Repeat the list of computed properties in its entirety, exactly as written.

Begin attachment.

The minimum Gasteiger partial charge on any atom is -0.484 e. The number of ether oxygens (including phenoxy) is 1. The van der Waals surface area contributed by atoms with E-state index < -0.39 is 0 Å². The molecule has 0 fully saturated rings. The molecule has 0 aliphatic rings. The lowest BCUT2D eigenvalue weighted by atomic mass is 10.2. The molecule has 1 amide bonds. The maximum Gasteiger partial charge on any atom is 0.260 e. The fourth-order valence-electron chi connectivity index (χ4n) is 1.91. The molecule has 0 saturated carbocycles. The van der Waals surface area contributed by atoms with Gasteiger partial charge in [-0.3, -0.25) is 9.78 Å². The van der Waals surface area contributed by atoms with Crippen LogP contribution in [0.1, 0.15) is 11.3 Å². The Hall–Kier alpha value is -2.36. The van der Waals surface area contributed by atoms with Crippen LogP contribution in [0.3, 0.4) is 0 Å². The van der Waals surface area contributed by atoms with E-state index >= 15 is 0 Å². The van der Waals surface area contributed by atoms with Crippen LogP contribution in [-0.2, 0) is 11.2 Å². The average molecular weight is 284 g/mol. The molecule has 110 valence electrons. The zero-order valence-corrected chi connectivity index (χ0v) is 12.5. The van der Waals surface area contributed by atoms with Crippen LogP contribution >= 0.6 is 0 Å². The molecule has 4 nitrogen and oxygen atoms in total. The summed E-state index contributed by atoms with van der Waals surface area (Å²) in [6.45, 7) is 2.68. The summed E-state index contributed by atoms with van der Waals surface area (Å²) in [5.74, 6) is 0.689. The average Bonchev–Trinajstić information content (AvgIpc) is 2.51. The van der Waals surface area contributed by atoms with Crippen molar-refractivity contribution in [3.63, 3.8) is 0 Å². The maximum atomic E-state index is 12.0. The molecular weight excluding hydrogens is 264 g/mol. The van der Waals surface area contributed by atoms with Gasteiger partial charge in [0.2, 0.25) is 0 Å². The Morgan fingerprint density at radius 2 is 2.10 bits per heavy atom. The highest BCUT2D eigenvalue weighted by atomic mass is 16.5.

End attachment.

The minimum Gasteiger partial charge on any atom is -0.484 e. The number of ether oxygens (including phenoxy) is 1. The van der Waals surface area contributed by atoms with E-state index < -0.39 is 0 Å². The molecule has 0 fully saturated rings. The molecule has 0 aliphatic rings. The lowest BCUT2D eigenvalue weighted by atomic mass is 10.2. The molecule has 1 amide bonds. The maximum Gasteiger partial charge on any atom is 0.260 e. The fourth-order valence-electron chi connectivity index (χ4n) is 1.91. The molecule has 0 saturated carbocycles. The van der Waals surface area contributed by atoms with Gasteiger partial charge in [-0.3, -0.25) is 9.78 Å². The van der Waals surface area contributed by atoms with Crippen LogP contribution in [0.1, 0.15) is 11.3 Å². The Hall–Kier alpha value is -2.36. The van der Waals surface area contributed by atoms with Crippen LogP contribution in [0.3, 0.4) is 0 Å². The van der Waals surface area contributed by atoms with E-state index >= 15 is 0 Å². The van der Waals surface area contributed by atoms with Crippen LogP contribution in [-0.2, 0) is 11.2 Å². The average molecular weight is 284 g/mol. The molecule has 110 valence electrons. The zero-order valence-corrected chi connectivity index (χ0v) is 12.5. The van der Waals surface area contributed by atoms with Crippen LogP contribution >= 0.6 is 0 Å². The molecule has 4 nitrogen and oxygen atoms in total. The summed E-state index contributed by atoms with van der Waals surface area (Å²) in [6.45, 7) is 2.68. The summed E-state index contributed by atoms with van der Waals surface area (Å²) in [5.74, 6) is 0.689. The average Bonchev–Trinajstić information content (AvgIpc) is 2.51. The van der Waals surface area contributed by atoms with Crippen molar-refractivity contribution in [3.63, 3.8) is 0 Å². The maximum atomic E-state index is 12.0. The molecular weight excluding hydrogens is 264 g/mol. The van der Waals surface area contributed by atoms with Gasteiger partial charge in [0.2, 0.25) is 0 Å². The Morgan fingerprint density at radius 2 is 2.10 bits per heavy atom. The highest BCUT2D eigenvalue weighted by atomic mass is 16.5.